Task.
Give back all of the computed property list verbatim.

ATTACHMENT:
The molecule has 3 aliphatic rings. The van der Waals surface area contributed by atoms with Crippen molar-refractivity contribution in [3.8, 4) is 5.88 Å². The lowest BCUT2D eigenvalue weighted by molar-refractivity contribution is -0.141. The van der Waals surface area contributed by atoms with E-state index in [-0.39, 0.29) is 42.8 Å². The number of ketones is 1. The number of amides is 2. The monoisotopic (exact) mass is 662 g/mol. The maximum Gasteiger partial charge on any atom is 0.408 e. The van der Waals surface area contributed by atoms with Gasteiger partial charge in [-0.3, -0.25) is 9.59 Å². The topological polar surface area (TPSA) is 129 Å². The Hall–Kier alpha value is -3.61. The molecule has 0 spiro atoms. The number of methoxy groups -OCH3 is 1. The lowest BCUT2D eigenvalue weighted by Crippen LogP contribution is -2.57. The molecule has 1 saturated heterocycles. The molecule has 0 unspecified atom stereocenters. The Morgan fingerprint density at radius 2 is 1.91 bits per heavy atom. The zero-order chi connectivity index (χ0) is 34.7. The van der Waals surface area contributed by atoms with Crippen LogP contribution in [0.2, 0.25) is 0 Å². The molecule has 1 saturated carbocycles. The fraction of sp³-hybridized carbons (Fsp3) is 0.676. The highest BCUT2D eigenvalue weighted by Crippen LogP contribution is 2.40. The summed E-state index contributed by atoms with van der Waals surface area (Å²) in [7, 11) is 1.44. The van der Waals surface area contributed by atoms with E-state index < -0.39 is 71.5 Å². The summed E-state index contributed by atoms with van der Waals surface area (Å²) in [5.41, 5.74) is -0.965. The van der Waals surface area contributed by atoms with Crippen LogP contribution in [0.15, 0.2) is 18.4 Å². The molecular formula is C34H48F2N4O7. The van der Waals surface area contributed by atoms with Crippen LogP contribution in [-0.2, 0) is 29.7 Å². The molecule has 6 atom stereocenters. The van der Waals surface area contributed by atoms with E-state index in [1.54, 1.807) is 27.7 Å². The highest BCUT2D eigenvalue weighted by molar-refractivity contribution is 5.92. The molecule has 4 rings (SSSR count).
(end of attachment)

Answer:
The molecule has 3 aliphatic rings. The van der Waals surface area contributed by atoms with Crippen molar-refractivity contribution in [3.8, 4) is 5.88 Å². The lowest BCUT2D eigenvalue weighted by molar-refractivity contribution is -0.141. The van der Waals surface area contributed by atoms with E-state index in [-0.39, 0.29) is 42.8 Å². The number of ketones is 1. The number of amides is 2. The monoisotopic (exact) mass is 662 g/mol. The maximum Gasteiger partial charge on any atom is 0.408 e. The van der Waals surface area contributed by atoms with Gasteiger partial charge in [-0.3, -0.25) is 9.59 Å². The topological polar surface area (TPSA) is 129 Å². The Hall–Kier alpha value is -3.61. The molecule has 0 spiro atoms. The number of methoxy groups -OCH3 is 1. The lowest BCUT2D eigenvalue weighted by Crippen LogP contribution is -2.57. The molecule has 1 saturated heterocycles. The molecule has 0 unspecified atom stereocenters. The Morgan fingerprint density at radius 2 is 1.91 bits per heavy atom. The zero-order chi connectivity index (χ0) is 34.7. The van der Waals surface area contributed by atoms with Crippen LogP contribution in [0.2, 0.25) is 0 Å². The molecule has 1 saturated carbocycles. The fraction of sp³-hybridized carbons (Fsp3) is 0.676. The highest BCUT2D eigenvalue weighted by Crippen LogP contribution is 2.40. The summed E-state index contributed by atoms with van der Waals surface area (Å²) in [7, 11) is 1.44. The van der Waals surface area contributed by atoms with E-state index < -0.39 is 71.5 Å². The summed E-state index contributed by atoms with van der Waals surface area (Å²) in [5.41, 5.74) is -0.965. The van der Waals surface area contributed by atoms with Crippen LogP contribution in [0.15, 0.2) is 18.4 Å². The molecular formula is C34H48F2N4O7. The van der Waals surface area contributed by atoms with Crippen LogP contribution in [-0.2, 0) is 29.7 Å². The molecule has 6 atom stereocenters. The van der Waals surface area contributed by atoms with E-state index in [1.54, 1.807) is 27.7 Å². The highest BCUT2D eigenvalue weighted by molar-refractivity contribution is 5.92. The molecule has 4 rings (SSSR count).